Journey Under the Midnight Sun by Keigo Higashino

Journey Under the Midnight Sun by Keigo Higashino

Journey Under the Midnight Sun is compelling and clever and not a typical mystery. A pawnbroker is found murdered in an abandoned building in Osaka in 1973. Detective Sasagaki is assigned to the case. He uncovers a lot of clues and possible suspects but is never able to charge anyone with the crime. The case reaches a dead end and Sasagaki is forced to give up his investigation. However, he continues to keep tabs on the two pre-teens involved in the case the daughter of Fumiyo Nishimoto: Yukiho, the daughter of a woman suspected of having an affair with the pawnbroker, and Ryo Kirihara, the dead man's son. We see how the crime affects their lives through the next 20 years. The story is told from multiple points of view, mostly minor characters', letting us learn about the events and Yukiho and Ryo from various perspectives, but never from their viewpoint. A lot of characters get introduced, some of...
Read More
Murder Your Employer by Rupert Holmes

Murder Your Employer by Rupert Holmes

It's not often that I pick audiobooks based on the narrator, but Simon Vance and Neil Patrick Harris, and the title is Murder Your Employer - I was sold. The McMasters Conservatory for the Applied Arts is an exclusive institution of higher education for aspiring murderers, referred to by the school as deletists. The classes cover a large range of subjects from "Herbicide" to forgery to croquet (mallets can be deadly weapons). Murder Your Employer details the experiences of three students from the graduating class – aeronautics engineer Cliff Iverson (whose anonymous sponsor remains a mystery revealed at the end of the story), hospital employee Gemma Lindley, and Dulcie Mown (alias for Hollywood diva Doria Maye) - each of whom wants to kill their respective employer/boss. We follow all three candidates through their orientation, training, and ultimately their “thesis” or how well they apply what they learn and execute their plan. The 1950s setting gave it a nostalgic air and the campus...
Read More
Raffles: The Amateur Cracksman by E. W. Hornung

Raffles: The Amateur Cracksman by E. W. Hornung

I can't remember what I was reading that mentioned Raffles, but clearly something put him on my to-read list. Raffles is a gentleman and a good cricket player. He's also a charming jewel thief. His exploits are written up by, Bunny, his partner in crime who is never quite all in the know. These are a fun collection of interrelated stories. Raffles is unrepentant but has a lack of seriousness that lets you root for him. The thefts are sometimes clever and Scotland Yard is mostly incompetent, of course. ...
Read More
Heaven, My Home by Attica Locke

Heaven, My Home by Attica Locke

Heaven, My Home is the follow-up to Bluebird, Bluebird and I really think they need to be read in order. Heaven, My Home has Texas Ranger Darren Matthews investigating a new case, a missing boy with connections to a white supremacist group, the Aryan Brotherhood of Texas (ABT). But events from the first are still hanging over his head, threatening his career and marriage. In Jefferson, a 9-year-old boy, Levi King, was out at night in a ramshackle boat on Lake Caddo, but never makes it home. Levi is far from being a perfect child or even a nice child and his father is the head of the ABT, currently serving time in prison. An apparently reformed Bill is worried about Levi's disappearance, and Darren's boss sees the situation as a way to gain more information on the ABT. Locke sets the novel in the immediate aftermath of Trump's election and a Texas in which the repercussions are being felt in the...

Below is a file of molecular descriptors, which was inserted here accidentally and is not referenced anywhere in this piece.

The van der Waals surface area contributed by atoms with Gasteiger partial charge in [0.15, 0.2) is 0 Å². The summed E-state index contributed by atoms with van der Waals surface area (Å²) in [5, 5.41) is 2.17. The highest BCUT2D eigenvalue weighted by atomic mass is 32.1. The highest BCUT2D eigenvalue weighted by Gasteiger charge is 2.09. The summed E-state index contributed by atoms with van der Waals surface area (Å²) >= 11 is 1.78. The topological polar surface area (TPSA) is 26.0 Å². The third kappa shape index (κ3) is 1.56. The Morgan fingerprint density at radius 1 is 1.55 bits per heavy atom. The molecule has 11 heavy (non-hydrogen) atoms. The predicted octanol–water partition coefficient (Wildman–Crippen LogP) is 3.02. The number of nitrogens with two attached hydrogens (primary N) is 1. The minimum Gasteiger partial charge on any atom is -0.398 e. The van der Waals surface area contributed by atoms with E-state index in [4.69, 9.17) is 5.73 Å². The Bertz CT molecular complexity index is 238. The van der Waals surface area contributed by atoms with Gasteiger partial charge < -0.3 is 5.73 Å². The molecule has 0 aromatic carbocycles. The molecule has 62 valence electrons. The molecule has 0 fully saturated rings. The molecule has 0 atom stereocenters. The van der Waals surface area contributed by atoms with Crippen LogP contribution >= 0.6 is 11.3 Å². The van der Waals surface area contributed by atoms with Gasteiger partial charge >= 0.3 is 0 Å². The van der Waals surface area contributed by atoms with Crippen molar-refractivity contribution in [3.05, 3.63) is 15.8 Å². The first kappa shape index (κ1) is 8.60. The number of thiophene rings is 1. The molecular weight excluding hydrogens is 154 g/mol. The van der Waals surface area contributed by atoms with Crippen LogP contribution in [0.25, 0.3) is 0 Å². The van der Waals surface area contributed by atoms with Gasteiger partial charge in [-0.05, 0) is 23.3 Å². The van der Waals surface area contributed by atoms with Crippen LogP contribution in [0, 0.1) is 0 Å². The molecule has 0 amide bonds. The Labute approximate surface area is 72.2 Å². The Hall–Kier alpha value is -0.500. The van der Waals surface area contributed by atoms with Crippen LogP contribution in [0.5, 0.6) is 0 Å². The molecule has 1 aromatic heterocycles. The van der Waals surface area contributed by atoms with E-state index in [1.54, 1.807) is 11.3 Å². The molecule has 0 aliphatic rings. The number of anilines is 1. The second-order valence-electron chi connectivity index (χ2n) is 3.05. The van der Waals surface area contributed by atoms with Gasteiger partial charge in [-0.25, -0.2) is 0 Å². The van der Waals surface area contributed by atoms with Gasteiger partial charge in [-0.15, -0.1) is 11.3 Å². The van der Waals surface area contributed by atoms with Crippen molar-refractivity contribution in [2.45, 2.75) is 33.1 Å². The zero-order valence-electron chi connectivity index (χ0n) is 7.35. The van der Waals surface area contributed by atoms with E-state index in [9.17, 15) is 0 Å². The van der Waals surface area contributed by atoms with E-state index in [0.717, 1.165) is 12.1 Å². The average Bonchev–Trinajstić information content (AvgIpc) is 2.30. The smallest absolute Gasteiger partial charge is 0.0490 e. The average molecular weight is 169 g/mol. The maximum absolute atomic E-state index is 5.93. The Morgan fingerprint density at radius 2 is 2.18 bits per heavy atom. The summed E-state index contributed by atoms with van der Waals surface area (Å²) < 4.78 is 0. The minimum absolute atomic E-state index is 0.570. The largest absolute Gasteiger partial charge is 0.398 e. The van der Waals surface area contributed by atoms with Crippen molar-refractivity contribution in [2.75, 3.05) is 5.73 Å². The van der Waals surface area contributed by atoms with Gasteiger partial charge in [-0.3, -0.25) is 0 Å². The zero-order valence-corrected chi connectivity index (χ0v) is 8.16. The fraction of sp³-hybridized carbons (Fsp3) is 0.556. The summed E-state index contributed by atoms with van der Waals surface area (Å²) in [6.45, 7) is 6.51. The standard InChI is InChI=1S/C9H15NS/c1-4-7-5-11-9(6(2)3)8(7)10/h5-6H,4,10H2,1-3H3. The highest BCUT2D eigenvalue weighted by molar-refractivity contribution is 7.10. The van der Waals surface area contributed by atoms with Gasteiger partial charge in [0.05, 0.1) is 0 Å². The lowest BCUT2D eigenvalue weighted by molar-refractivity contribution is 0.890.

Read More
Diamond Geezer by Gillian Godden

Diamond Geezer by Gillian Godden

It took me several chapters to become invested in Diamond Geezer. It's a gangland novel and there are no characters to really like, which makes sense, they're almost all up to their necks in drugs and the crime world. That being said, it turned out to be an engrossing story. Nick is living a double life. He's a successful lawyer with all the privileges and tokens of upper-class life. At the same time, he's deeply involved in the Glasgow crime world. The book is mostly set on an estate in Glasgow, where Nick's grandma lives. The estate is more or less ruled by a mysterious character known as “The Undertaker,” who provides drugs, food, jobs. The people of the estate, most of whom are living in poverty and addicted to one thing or another, rely on him, even if they don't know who he is. It's interesting, though. They have to look out for themselves, but there is also a...
Read More
An Elderly Lady is Up to No Good by Helene Tursten

An Elderly Lady is Up to No Good by Helene Tursten

An Elderly Woman Is Up to No Good is charming and funny and a reminder not to underestimate elderly women. Maude is an 88-year-old Swedish woman with no family or friends, and she's quite happy that way. Maude enjoys doing things on her own, including traveling and solving problems. Maude kills people, annoying neighbors, an antiques dealer, people who present potential disturbances to her peace. She's cunning and intelligent and not vain. She's perfectly willing to use the disguises and tools old age provides; pretending to be confused at times or hard of hearing, neither of which she is; using a cane or walker, neither of which she needs. They make her appear less capable - and dangerous - than she is. Maude is quite a likable character though, in spite of it all. Just don't become one of the "problems." ...
Read More